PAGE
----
Ian Scott: Kilsyth - once ruled by the Livingstons of Callendar

In 1975 local government boundaries were redrawn and for Falkirk folk there was both good and bad news: the Bo’ness area with its fabulous history was added to our district but across in the west the brain boxes cut Kilsyth adrift and handed it to North Lanarkshire.

By Ian Scott
Thursday, 30th June 2022, 11:32 am
Updated Thursday, 30th June 2022, 9:02 pm

Thus an ancient link was broken and the lands once ruled by the Livingstons of Callendar and their ‘cousins’ in Kilsyth became the responsibility of new authorities. As part of this we also lost the site of yet another battle, that of Kilsyth on 15th August 1645, fought over part of the Colzium Lennox estate not far from the remnants of the Livingston castle.

Colzium is a wonderful place to visit and to walk. Lying just a mile east of Kilsyth not far from Banton village, the estate is full of history. The ruined castle dating to the mid 15th century is a disappointment but more than made up for by the beautiful Colzium House built by the Edmondstones of Duntreath who acquired the land in the 18th century and modernised and extended it in 1861.

It is now used for a variety of private and public functions and stands in grounds that include an arboretum, a walled garden, an aviary and a curling pond said to be one of Scotland’s oldest. Not far away to the east is Banton Loch, once known as Townhead Reservoir, created in 1770 to supply water to the Forth and Clyde Canal. Under its tranquil waters lies the site of the Kilsyth battle where the Scottish Army of the Covenant was swept from the field by the Highland soldiers of James Graham, the celebrated Marquis of Montrose.

The tomb of Montrose.

Read More

Read More
Dollar Park: Philanthropist Robert Dollar's great-great granddaughter visits par...

It was all part of what we often mistakenly call the ‘English Civil War’ and when trouble began in 1637, Montrose, like most of the Scottish nobility, rejected King Charles I’s attempt to force English styles of worship on Scotland. However when he felt that the Scots were going too far in supporting Cromwell and endangering the life of the King he changed sides and became the King’s champion north of the border.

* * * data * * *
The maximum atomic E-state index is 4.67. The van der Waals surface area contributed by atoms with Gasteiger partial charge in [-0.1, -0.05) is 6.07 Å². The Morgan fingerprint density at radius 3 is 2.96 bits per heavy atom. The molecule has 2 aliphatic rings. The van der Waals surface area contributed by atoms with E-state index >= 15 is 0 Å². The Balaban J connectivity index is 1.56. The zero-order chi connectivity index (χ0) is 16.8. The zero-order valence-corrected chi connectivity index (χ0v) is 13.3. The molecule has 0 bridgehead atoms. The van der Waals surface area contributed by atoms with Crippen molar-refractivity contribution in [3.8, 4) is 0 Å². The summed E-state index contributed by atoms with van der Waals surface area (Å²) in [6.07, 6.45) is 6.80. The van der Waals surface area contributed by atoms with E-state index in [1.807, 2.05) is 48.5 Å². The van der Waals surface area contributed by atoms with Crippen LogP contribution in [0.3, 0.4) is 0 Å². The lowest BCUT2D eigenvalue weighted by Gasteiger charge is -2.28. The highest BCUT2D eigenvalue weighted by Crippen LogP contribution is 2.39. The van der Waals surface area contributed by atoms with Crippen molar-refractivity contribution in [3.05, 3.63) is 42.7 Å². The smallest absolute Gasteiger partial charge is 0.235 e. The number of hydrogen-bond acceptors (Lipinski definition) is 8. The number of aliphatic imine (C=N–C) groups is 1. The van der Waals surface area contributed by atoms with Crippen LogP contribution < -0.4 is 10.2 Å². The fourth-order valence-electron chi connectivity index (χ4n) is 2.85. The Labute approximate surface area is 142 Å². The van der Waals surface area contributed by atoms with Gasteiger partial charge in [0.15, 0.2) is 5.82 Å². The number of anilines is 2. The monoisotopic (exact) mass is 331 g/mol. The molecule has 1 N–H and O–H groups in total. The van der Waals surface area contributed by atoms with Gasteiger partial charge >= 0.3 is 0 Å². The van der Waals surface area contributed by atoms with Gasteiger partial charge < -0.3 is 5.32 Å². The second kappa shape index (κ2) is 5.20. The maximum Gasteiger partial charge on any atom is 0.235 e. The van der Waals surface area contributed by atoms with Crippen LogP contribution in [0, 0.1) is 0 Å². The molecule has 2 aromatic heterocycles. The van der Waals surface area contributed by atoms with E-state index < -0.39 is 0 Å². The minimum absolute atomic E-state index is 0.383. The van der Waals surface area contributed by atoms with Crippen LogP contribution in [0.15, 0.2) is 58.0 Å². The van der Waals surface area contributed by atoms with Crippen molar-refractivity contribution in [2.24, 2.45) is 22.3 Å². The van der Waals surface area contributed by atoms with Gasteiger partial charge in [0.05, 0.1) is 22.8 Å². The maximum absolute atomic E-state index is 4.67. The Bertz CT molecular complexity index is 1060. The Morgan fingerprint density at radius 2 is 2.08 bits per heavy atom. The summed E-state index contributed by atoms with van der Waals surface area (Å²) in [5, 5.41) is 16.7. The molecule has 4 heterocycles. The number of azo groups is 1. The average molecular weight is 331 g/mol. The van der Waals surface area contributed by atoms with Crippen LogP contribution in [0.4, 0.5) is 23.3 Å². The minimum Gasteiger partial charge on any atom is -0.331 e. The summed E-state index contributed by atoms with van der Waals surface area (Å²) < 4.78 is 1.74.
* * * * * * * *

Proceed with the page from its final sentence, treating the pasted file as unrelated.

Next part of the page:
From a near standing start he built an army inspired by the great Highland Warrior, Alistair McColla, and together they routed the Scottish army all over the north of Scotland. By August 1645 they were on the march south and set up camp near Colzium Castle where they met up with the latest army sent against them commanded by General William Baillie of Letham.

Advancing from Hollandbush near Banknock with nearly 4000 men Baillie intercepted Montrose just west of Banton and after some jockeying for position the battle began with a flanking attack by the dragoons repulsed by a ferocious frontal attack by McColla’s Highlanders. All was confusion for a time but soon the rout began and Montrose had another resounding victory. Many hundreds were killed, some say thousands, and the places nearby bear names like Slaughter Howe, Bullet Knowes and Baggage Howe.

Colzium House was built by the Edmondstones of Duntreath who acquired the land in the 18th century and modernised and extended it in 1861.

It was the high water mark of the Montrose campaign. Defeat at Philiphaugh a month later was followed by exile and capture. He was executed in Edinburgh in 1650 the year after King Charles went to the scaffold in London. In 2003 a small cairn was erected at the side of the loch by the Marquis of Montrose Society to remind us of one of the most turbulent but fascinating periods in Scotland’s long history. Well worth a visit.